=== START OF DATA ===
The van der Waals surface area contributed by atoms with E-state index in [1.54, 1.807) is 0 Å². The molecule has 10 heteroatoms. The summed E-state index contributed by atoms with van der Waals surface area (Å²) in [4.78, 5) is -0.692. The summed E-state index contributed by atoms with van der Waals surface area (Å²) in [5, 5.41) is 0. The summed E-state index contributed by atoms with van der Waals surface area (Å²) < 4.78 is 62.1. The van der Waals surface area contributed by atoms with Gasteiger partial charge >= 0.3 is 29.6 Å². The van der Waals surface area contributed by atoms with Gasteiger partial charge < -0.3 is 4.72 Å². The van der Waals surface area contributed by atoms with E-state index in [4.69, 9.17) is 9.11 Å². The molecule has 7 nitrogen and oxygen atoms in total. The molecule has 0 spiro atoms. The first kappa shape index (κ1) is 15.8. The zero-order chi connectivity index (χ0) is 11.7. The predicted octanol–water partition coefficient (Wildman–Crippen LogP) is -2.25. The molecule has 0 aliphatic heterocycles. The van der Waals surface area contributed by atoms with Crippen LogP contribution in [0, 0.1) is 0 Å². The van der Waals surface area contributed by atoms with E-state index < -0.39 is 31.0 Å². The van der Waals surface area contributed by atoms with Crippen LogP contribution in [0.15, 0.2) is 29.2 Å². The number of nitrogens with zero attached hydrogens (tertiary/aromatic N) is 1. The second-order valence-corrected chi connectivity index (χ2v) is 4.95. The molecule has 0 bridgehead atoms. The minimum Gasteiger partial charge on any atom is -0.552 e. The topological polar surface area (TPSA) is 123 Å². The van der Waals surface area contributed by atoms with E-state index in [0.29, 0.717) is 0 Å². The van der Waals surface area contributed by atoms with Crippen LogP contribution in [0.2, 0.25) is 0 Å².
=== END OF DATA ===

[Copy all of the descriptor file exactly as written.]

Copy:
The van der Waals surface area contributed by atoms with E-state index in [1.54, 1.807) is 0 Å². The molecule has 10 heteroatoms. The summed E-state index contributed by atoms with van der Waals surface area (Å²) in [4.78, 5) is -0.692. The summed E-state index contributed by atoms with van der Waals surface area (Å²) in [5, 5.41) is 0. The summed E-state index contributed by atoms with van der Waals surface area (Å²) < 4.78 is 62.1. The van der Waals surface area contributed by atoms with Gasteiger partial charge >= 0.3 is 29.6 Å². The van der Waals surface area contributed by atoms with Gasteiger partial charge < -0.3 is 4.72 Å². The van der Waals surface area contributed by atoms with E-state index in [4.69, 9.17) is 9.11 Å². The molecule has 7 nitrogen and oxygen atoms in total. The molecule has 0 spiro atoms. The first kappa shape index (κ1) is 15.8. The zero-order chi connectivity index (χ0) is 11.7. The predicted octanol–water partition coefficient (Wildman–Crippen LogP) is -2.25. The molecule has 0 aliphatic heterocycles. The van der Waals surface area contributed by atoms with Crippen LogP contribution in [0, 0.1) is 0 Å². The van der Waals surface area contributed by atoms with E-state index < -0.39 is 31.0 Å². The van der Waals surface area contributed by atoms with Crippen LogP contribution in [0.15, 0.2) is 29.2 Å². The number of nitrogens with zero attached hydrogens (tertiary/aromatic N) is 1. The second-order valence-corrected chi connectivity index (χ2v) is 4.95. The molecule has 0 bridgehead atoms. The minimum Gasteiger partial charge on any atom is -0.552 e. The topological polar surface area (TPSA) is 123 Å². The van der Waals surface area contributed by atoms with E-state index in [0.29, 0.717) is 0 Å². The van der Waals surface area contributed by atoms with Crippen LogP contribution in [0.2, 0.25) is 0 Å².